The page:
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Nothing in your life has ever matched the generosity of this moment.
Mercy Rodriguez used that quote - something her father Al Rodriguez said impishly whenever any of his three daughters did a favor or showed a kindness - as a way to sum up the spirit of the man.
We said goodbye to Mercy's - and Raquel's and Veronica's - dad a few weeks ago. He was also the devoted, doting husband to Mercedes. To me, Al was a wonderful human being and a gifted attorney I knew for more than 25 years. He died much too young, of cancer, this past August 28th.
Al was general counsel when I initially met and worked with him in the 1980s at the California Community Foundation. We forged a lasting friendship. Al rendered patient, creative counsel to an A-list of individual and organizational clients on all matters philanthropic from his perch as a young Latham & Watkins tax attorney, the first Hispanic partner in the firm's history. From him, I learned how properly-applied charitable tax laws could build strong organizations. His work helped me appreciate that, matter by matter, the good practice of law could knit a vital, virtuous web in service to a vigorous community. In the process, Al's thoughtful, deliberate approach to the law and civil society influenced much of what I know and work to practice each day about honorable stewardship of a civic mission.
Al once told me that he specialized in charitable tax law because he loved its variety. "I'm constantly challenged and amazed by the number of flavors that nonprofit organizations come in," he said. Yet he also understood that not every new nonprofit could meet the test and competitive stresses of the charitable marketplace.
A short paper Al wrote and circulated to a few friends in 1989 anticipated and articulated the need for early support for new civic and social ventures; something he called at the time "a foundation for emerging charities." We talked a lot about the paper and brought a number of other experienced people into the dialogue. Throughout those discussions, Al's character and ideas fired my imagination and fueled my entrepreneurial ambitions and, in 1991, from that forge grew Community Partners. I knew all of the funders who provided our seed capital, but they came largely because they knew Al Rodriguez.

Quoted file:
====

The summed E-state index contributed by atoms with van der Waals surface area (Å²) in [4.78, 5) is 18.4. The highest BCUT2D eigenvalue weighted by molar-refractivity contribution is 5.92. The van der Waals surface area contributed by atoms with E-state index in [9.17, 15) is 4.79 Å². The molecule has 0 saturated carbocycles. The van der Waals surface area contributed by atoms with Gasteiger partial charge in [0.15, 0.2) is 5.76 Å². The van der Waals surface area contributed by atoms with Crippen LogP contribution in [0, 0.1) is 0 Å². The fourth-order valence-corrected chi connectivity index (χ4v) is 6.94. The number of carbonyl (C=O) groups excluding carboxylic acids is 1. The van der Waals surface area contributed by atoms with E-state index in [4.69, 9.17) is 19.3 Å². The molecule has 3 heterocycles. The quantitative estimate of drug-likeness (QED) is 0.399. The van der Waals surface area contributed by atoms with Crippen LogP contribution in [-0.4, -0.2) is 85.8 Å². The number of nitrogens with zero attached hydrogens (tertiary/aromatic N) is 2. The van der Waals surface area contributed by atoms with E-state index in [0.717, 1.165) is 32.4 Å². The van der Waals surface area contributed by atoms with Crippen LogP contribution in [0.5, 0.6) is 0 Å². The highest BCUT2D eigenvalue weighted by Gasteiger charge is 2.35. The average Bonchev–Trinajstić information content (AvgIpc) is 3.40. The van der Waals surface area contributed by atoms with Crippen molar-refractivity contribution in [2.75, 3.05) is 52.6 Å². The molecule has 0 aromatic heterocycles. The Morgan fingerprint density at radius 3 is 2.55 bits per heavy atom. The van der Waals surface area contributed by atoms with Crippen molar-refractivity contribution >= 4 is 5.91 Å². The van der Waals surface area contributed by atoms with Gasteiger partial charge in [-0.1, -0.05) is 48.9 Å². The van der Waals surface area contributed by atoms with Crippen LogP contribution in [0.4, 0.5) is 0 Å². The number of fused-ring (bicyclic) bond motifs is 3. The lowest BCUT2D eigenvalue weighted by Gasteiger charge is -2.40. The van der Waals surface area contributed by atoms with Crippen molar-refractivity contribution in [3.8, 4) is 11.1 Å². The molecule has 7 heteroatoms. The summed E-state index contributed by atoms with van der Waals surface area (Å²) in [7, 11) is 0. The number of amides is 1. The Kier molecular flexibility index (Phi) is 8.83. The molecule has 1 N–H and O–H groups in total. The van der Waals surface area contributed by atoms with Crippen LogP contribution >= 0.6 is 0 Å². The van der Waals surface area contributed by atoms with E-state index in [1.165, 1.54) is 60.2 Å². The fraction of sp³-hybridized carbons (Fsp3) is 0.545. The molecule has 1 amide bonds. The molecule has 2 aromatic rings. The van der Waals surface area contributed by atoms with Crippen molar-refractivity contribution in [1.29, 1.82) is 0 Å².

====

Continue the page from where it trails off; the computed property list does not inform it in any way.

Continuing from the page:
Charged by Al's enthusiasm, many of the same people from whom he sought formative advice agreed to serve on Community Partners' founding Board of Directors. They elected Al to chair of the Board, a position he held with a steady hand through our first five critical years. Even as he left the role of chair and remained an active board member, Al was well into yet another emerging venture.
With partners Bill Choi and Dwayne Horii, he started a law practice rooted in his field of specialty. The firm thrived and continues to do so today, despite Al having to leave the practice a few years ago when health problems hit him hard. "I don't think I ever would have risked it all the way I did by working with others to start a law firm," he said years later, "if I hadn't first had the experience of starting Community Partners." For someone who had done ground-breaking legal work for so many new charities during his career, Al's intimate daily involvement in helping craft Community Partners by hand bolstered his own entrepreneurial confidence. That was a sweet serendipity for him, I know.
It's always hard for me to say goodbye, especially to someone I regarded, as I did Al, with brotherly affection. Al and I were barely a year apart in age. Goodbye becomes all the more difficult when it is to someone for whom I feel such a profound debt of gratitude. The timing was perfect in the early 1990s for the union of Al's good idea and my interest in accelerating that idea into action. I am so glad he felt he could share his thinking with me. And I know how pleased he was that he had a community partner with whom to work. I like to think of our collaboration as a prototype of the essential work in which Community Partners engages every day.
I don't think Al indulged many thoughts of what civic legacy he might leave behind. He preferred spending time with his daughters, making sure they excelled in school, went to college, and led good lives. He preferred the present, insisting to those three young women - Mercy, Raquel and Veronica - to take an immediate measure each time they chose to act.
"Nothing in your life," Al instructed with the gentle persistence of a loving dad, "has ever matched the generosity of this moment." I think he was well satisfied, through his beautiful children and acts of every-day example, to leave us all with a yardstick for living.